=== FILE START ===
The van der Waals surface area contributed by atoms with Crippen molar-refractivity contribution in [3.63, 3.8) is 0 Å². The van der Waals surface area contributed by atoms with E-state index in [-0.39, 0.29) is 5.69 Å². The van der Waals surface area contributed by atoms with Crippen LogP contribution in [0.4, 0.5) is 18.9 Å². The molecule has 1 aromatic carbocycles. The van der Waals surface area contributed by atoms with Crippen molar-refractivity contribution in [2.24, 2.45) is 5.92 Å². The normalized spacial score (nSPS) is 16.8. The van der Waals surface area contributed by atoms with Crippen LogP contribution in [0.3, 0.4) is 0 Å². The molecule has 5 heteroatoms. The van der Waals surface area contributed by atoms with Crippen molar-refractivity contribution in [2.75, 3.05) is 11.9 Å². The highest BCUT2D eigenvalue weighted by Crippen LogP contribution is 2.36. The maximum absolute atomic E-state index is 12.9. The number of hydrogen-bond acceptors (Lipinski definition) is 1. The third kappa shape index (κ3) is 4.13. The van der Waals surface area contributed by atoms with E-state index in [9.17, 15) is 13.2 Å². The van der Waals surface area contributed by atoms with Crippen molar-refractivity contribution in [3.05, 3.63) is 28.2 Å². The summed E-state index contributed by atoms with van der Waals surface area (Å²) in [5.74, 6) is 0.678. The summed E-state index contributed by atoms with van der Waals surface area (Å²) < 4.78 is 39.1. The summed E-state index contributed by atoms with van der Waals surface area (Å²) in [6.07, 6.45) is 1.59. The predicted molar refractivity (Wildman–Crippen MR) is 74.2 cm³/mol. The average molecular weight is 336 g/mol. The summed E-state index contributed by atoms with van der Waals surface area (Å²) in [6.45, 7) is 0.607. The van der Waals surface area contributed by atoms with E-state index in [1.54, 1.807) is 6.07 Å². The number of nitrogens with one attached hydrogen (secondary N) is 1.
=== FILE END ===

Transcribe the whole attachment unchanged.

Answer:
The van der Waals surface area contributed by atoms with Crippen molar-refractivity contribution in [3.63, 3.8) is 0 Å². The van der Waals surface area contributed by atoms with E-state index in [-0.39, 0.29) is 5.69 Å². The van der Waals surface area contributed by atoms with Crippen LogP contribution in [0.4, 0.5) is 18.9 Å². The molecule has 1 aromatic carbocycles. The van der Waals surface area contributed by atoms with Crippen molar-refractivity contribution in [2.24, 2.45) is 5.92 Å². The normalized spacial score (nSPS) is 16.8. The van der Waals surface area contributed by atoms with Crippen LogP contribution in [0.3, 0.4) is 0 Å². The molecule has 5 heteroatoms. The van der Waals surface area contributed by atoms with Crippen molar-refractivity contribution in [2.75, 3.05) is 11.9 Å². The highest BCUT2D eigenvalue weighted by Crippen LogP contribution is 2.36. The maximum absolute atomic E-state index is 12.9. The number of hydrogen-bond acceptors (Lipinski definition) is 1. The third kappa shape index (κ3) is 4.13. The van der Waals surface area contributed by atoms with E-state index in [9.17, 15) is 13.2 Å². The van der Waals surface area contributed by atoms with Crippen molar-refractivity contribution in [3.05, 3.63) is 28.2 Å². The summed E-state index contributed by atoms with van der Waals surface area (Å²) in [5.74, 6) is 0.678. The summed E-state index contributed by atoms with van der Waals surface area (Å²) < 4.78 is 39.1. The summed E-state index contributed by atoms with van der Waals surface area (Å²) in [6.07, 6.45) is 1.59. The predicted molar refractivity (Wildman–Crippen MR) is 74.2 cm³/mol. The average molecular weight is 336 g/mol. The summed E-state index contributed by atoms with van der Waals surface area (Å²) in [6.45, 7) is 0.607. The van der Waals surface area contributed by atoms with E-state index in [1.54, 1.807) is 6.07 Å². The number of nitrogens with one attached hydrogen (secondary N) is 1.